Indie Fresh List

Indie Fresh List: The Courier, Happily, and Operation Varsity Blues

Check out the latest Fresh indie releases, including what's in theaters, what's on VOD, and what's coming soon.

by | March 18, 2021 | Comments

Join us weekly as Rotten Tomatoes reports on what’s indie features are streaming. From promising releases by new voices to experimental efforts from storied filmmakers – or perhaps the next indie darling to go the distance for end-of-year accolades – we will break it all down for you here each week.


This week for our Indie Fresh List, we have a dark rom-com, a period spy thriller, and a documentary that details the 2019 college admissions scandal that involved actors Felicity Huffman and Lori Loughlin. In our spotlight section, we bring back the freshly Oscar-nominated foreign language comedy about getting tipsy – Another Round. We also spoke to the director Thomas Vinterberg about the film and particularly star Mad Mikkelson’s now-iconic drunken dance on a pier.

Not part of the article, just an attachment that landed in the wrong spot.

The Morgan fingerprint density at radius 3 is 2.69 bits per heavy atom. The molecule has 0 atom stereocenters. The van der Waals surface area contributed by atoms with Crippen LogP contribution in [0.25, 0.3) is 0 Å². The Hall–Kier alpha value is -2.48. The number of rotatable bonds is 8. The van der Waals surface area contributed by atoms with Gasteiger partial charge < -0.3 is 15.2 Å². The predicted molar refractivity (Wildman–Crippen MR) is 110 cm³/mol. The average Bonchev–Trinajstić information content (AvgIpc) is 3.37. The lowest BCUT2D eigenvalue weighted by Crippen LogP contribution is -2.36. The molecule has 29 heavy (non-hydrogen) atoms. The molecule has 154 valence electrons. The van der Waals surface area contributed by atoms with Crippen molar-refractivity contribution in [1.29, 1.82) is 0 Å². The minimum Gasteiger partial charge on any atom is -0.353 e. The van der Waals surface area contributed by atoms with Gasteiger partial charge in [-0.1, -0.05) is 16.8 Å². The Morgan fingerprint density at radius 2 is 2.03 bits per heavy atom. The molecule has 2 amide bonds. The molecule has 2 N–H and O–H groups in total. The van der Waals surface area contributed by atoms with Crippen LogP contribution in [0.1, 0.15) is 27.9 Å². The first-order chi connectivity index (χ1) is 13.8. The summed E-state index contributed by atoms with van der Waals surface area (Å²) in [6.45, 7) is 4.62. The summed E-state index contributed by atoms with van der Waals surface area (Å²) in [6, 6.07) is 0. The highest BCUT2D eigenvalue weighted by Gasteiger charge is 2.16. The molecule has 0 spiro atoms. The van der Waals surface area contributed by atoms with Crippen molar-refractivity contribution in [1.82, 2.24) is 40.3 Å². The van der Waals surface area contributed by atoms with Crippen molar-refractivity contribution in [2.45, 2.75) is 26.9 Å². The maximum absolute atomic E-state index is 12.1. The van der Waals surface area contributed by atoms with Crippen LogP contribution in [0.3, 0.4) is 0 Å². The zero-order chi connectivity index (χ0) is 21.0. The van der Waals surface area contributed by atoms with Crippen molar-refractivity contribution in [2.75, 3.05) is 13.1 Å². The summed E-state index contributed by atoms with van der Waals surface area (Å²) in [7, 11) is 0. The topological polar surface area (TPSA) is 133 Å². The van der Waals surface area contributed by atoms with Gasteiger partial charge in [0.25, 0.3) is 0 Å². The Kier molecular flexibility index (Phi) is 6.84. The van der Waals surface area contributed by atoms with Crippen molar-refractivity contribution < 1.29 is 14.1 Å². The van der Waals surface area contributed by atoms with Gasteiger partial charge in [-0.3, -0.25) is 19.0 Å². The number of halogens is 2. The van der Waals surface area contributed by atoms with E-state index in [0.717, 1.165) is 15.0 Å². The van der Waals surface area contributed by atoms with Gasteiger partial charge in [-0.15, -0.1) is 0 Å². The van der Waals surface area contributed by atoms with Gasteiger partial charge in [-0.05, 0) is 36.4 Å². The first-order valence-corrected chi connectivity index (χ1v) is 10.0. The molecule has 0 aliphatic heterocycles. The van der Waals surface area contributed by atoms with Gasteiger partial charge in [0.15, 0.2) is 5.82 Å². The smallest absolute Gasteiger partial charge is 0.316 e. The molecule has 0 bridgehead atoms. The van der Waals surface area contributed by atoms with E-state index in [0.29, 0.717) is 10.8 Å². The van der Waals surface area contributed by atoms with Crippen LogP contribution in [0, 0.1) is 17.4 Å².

New This Weekend

Happily (2021)

68%

BenDavid Grabinski’s work as writer for the rebooted Nickelodoen series Are You Afraid of the Dark (Fresh at 100%) marked him as a new genre filmmaker to watch, and this weekend, his feature directorial debut Happily hits select theaters and VOD. The dark comedy stars Joel McHale — to whom we spoke about the project — and Kerry Bishé as a long-married couple who can’t keep their hands off each other. Understandably, everyone around them is sick to death of their very public – bordering on performative – relationship. But when a dead body, a duplicitous stranger, and a lot of questions erupt over a vacation, the couple loses faith in everything they know. “Grabinski takes full advantage of his seasoned and talented comedic cast, but it is his dry wit and timing which throws us that curveball when we least expect it that makes it so much fun,” writes Pamela Powell of Reel Honest Reviews.